Tempo has been covering artist residences lately, so it was a natural progression to include writers as well. This cabin in Carson is one of two residencies writers can apply for here in Taos, covered in this week's magazine.
Aldo Leopold was an American author, philosopher, naturalist, scientist, ecologist, forester, conservationist and environmentalist. He was a professor at the University of Wisconsin and is best known for his book "A Sand County Almanac"(1949). The book, published a year after his death, has sold more than two million copies.
Leopold was influential in the development of modern environmental ethics and was at the forefront of the movement for wilderness conservation. His ethics of nature and wildlife preservation had a profound impact on the environmental movement - most obviously, his ecocentric or holistic ethics regarding the land itself. He emphasized biodiversity and ecology.
Leopold married Estella Bergere of Santa Fe in 1912 and they had five children together.
The Aldo and Estella Leopold Residency provides an inspiring retreat for both distinguished and emerging writers to reflect and to create in the physical context of Leopold's "Mi Casita" in the Carson National Forest of Northern New Mexico, and in the intellectual context of land ethics.
"Our mission is to raise cultural awareness of the relevance of Aldo Leopold's ideas in addressing the pressing environmental issues of our time," says Steve Fox, a board member of the foundation.
This year's residents have been Priyanka Kumar of Santa Fe and Emily Wortman Wunder of Centennial, Colorado.
We asked Fox to tell us a little about this unique opportunity for writers.
Tell us a bit about the residency and your involvement.
I'm a board member of the Leopold Writing Program, a nonprofit founded by Anthony Anella in Albuquerque. I'm the only board member who lives in Taos, and others live in Santa Fe, Laguna Pueblo, Albuquerque and various other towns.
Tres Piedras, where the cabin is located, is only 30 minutes from my home in El Prado, and I have taken the role of being the Writing Program liaison with the residents. I'm a published writer and an instructor at UNM-Taos for the last 10 years. I have a background with SOMOS and the Taos writing community.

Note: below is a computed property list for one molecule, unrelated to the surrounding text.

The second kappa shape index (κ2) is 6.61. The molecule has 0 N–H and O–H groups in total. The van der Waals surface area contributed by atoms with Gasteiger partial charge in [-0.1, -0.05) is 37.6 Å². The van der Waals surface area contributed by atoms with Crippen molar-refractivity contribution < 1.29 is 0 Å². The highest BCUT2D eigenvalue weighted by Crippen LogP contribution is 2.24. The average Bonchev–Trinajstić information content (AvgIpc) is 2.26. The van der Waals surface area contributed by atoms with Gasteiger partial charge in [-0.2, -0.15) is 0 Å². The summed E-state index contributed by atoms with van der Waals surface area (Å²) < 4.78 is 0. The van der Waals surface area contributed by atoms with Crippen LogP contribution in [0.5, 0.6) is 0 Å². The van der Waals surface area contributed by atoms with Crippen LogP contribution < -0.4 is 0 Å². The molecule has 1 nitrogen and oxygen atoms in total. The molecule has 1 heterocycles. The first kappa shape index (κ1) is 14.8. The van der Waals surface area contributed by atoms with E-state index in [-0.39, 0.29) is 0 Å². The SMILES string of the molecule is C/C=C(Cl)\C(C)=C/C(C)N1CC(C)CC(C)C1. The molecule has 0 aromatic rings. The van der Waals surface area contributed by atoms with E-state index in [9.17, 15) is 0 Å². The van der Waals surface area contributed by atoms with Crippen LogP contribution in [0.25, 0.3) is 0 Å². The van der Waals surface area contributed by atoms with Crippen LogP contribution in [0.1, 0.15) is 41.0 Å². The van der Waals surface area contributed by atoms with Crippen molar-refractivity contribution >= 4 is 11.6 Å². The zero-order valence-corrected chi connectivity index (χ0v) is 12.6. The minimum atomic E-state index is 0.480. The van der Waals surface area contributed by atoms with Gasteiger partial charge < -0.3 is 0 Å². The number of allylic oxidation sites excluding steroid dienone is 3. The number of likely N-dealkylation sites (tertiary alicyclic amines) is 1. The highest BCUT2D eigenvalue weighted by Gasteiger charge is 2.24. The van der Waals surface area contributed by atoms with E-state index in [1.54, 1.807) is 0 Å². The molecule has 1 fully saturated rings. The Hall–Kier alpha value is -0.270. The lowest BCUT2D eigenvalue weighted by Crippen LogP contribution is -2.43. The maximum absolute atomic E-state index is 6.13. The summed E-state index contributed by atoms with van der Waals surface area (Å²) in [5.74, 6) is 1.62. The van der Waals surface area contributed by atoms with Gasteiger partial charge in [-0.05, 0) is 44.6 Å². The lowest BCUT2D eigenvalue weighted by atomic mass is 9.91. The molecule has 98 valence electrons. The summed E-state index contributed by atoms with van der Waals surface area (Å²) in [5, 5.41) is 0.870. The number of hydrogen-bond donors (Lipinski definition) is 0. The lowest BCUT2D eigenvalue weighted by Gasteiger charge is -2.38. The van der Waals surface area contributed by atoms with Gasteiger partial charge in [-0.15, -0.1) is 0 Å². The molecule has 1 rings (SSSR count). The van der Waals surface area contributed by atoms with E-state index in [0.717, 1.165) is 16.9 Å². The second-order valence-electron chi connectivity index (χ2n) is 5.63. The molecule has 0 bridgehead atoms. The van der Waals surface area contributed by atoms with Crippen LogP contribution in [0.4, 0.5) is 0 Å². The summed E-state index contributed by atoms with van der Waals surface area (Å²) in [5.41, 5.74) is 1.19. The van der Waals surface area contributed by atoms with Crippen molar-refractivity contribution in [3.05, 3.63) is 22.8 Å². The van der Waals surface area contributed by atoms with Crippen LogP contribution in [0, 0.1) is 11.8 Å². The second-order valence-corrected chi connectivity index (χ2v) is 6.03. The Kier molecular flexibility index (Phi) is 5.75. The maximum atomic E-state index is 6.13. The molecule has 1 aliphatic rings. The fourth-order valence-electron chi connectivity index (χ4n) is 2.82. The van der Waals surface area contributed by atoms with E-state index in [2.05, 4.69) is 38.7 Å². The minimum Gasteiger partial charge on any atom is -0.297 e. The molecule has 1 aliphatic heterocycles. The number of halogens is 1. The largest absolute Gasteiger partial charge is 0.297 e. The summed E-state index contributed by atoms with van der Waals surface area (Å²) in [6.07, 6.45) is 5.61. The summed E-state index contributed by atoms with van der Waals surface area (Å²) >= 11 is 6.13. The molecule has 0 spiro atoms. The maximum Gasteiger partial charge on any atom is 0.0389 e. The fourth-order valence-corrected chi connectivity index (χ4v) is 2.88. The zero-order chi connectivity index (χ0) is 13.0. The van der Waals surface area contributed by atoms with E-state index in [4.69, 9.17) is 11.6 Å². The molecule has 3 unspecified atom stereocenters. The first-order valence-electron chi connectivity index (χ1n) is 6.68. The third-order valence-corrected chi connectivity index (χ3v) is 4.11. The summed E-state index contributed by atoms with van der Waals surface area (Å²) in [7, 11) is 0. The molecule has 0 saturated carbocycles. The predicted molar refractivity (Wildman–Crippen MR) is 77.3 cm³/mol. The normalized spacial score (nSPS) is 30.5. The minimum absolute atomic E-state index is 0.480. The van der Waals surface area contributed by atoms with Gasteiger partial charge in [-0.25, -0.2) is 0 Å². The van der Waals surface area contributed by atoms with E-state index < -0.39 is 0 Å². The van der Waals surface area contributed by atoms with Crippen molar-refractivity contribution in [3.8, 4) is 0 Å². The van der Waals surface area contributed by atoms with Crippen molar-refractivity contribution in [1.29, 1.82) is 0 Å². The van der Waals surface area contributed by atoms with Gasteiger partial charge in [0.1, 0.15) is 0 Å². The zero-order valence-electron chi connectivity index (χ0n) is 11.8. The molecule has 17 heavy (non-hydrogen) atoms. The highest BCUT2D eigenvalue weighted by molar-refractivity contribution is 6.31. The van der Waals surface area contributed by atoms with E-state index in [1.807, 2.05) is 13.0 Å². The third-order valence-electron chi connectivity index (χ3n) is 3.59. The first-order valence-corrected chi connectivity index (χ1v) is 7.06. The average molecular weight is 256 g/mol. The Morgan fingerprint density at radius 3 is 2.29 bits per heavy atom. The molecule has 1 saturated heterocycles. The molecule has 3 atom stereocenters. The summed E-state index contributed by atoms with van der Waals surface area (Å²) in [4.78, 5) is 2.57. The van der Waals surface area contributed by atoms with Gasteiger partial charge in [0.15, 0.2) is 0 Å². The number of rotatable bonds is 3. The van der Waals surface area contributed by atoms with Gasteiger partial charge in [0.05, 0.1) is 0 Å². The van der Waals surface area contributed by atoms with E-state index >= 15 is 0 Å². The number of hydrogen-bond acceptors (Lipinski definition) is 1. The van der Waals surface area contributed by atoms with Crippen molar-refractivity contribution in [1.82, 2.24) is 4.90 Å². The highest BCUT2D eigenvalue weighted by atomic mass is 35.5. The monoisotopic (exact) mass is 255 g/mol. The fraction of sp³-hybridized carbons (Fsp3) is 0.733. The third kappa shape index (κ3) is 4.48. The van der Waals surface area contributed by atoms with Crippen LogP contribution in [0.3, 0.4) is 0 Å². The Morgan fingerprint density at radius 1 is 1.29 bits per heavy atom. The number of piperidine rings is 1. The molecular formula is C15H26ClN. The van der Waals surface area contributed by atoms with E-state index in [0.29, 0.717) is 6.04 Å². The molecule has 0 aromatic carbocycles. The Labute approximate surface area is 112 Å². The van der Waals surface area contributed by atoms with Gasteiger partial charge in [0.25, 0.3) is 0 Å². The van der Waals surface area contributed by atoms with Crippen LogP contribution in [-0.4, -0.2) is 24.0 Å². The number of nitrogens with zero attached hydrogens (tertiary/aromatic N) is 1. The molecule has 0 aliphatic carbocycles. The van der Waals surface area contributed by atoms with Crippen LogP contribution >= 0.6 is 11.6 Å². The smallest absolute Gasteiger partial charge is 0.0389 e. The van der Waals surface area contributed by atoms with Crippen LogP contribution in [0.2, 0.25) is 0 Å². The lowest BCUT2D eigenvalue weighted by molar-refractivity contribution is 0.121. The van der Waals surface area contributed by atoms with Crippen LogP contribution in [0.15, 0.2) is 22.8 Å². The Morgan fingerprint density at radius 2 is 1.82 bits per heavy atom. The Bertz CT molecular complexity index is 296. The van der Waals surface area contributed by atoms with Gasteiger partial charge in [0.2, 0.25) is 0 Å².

Where is it located in Carson?
It is located about a half-mile north of the intersection of U.S. highways 64 and 285 in Tres Piedras, set against one of the rock outcrops off the west side of 285, just past the post office.
How many residents are there at one time?
There are two residents per year, one in August or September, the other in October.
Tell us a bit more about your partnership with the Forest Service.
The U.S. Forest Service, for which Aldo Leopold worked his entire professional life, owns the cabin and maintains it, with occasional volunteer help from a former writing program board member who lives in Taos. Our partnership with the Tres Piedras Ranger Station of the Carson National Forest is that we provide the public outreach they need, through our attracting and selecting of young and midcareer environmental writers who will share their experience of working on their writing at the Leopold cabin.
Our two other public outreach programs are an annual collaboration with New Mexico teachers, a writing contest for various levels of students in schools, judged by a panel of educators and environmental scholars; and an annual lecture by a distinguished environmental thinker. Our inaugural speaker was renowned writer Barry Lopez; this year it was to be 2019 Nobel Prize winner in economics, William D. Nordhaus, an Albuquerque native, but COVID-19 forced cancellation.
In the past each resident has given a talk at the Harwood Auditorium, but since COVID we post their essays about the experience of reflecting on Aldo's revolutionary ideas of approaching nature with a sense of ethical respect, not just there for human consumption. He created the country's first wilderness designation - for the Gila country.
How can writers apply?
They apply on our website at leopoldwritingprogram.org.